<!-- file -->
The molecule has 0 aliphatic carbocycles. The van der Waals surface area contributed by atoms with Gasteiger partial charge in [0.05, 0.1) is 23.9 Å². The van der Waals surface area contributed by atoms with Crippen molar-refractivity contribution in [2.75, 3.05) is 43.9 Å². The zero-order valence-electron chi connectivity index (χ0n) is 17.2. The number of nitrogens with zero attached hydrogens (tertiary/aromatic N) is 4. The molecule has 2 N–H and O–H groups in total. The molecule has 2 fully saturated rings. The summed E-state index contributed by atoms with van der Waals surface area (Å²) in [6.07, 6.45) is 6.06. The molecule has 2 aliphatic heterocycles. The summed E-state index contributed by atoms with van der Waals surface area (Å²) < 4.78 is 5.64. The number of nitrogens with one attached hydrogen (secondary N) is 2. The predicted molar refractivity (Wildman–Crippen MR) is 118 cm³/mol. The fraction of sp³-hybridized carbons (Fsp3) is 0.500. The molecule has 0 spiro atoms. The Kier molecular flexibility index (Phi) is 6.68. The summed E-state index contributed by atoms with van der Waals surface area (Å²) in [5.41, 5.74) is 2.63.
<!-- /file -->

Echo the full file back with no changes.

The molecule has 0 aliphatic carbocycles. The van der Waals surface area contributed by atoms with Gasteiger partial charge in [0.05, 0.1) is 23.9 Å². The van der Waals surface area contributed by atoms with Crippen molar-refractivity contribution in [2.75, 3.05) is 43.9 Å². The zero-order valence-electron chi connectivity index (χ0n) is 17.2. The number of nitrogens with zero attached hydrogens (tertiary/aromatic N) is 4. The molecule has 2 N–H and O–H groups in total. The molecule has 2 fully saturated rings. The summed E-state index contributed by atoms with van der Waals surface area (Å²) in [6.07, 6.45) is 6.06. The molecule has 2 aliphatic heterocycles. The summed E-state index contributed by atoms with van der Waals surface area (Å²) < 4.78 is 5.64. The number of nitrogens with one attached hydrogen (secondary N) is 2. The predicted molar refractivity (Wildman–Crippen MR) is 118 cm³/mol. The fraction of sp³-hybridized carbons (Fsp3) is 0.500. The molecule has 0 spiro atoms. The Kier molecular flexibility index (Phi) is 6.68. The summed E-state index contributed by atoms with van der Waals surface area (Å²) in [5.41, 5.74) is 2.63.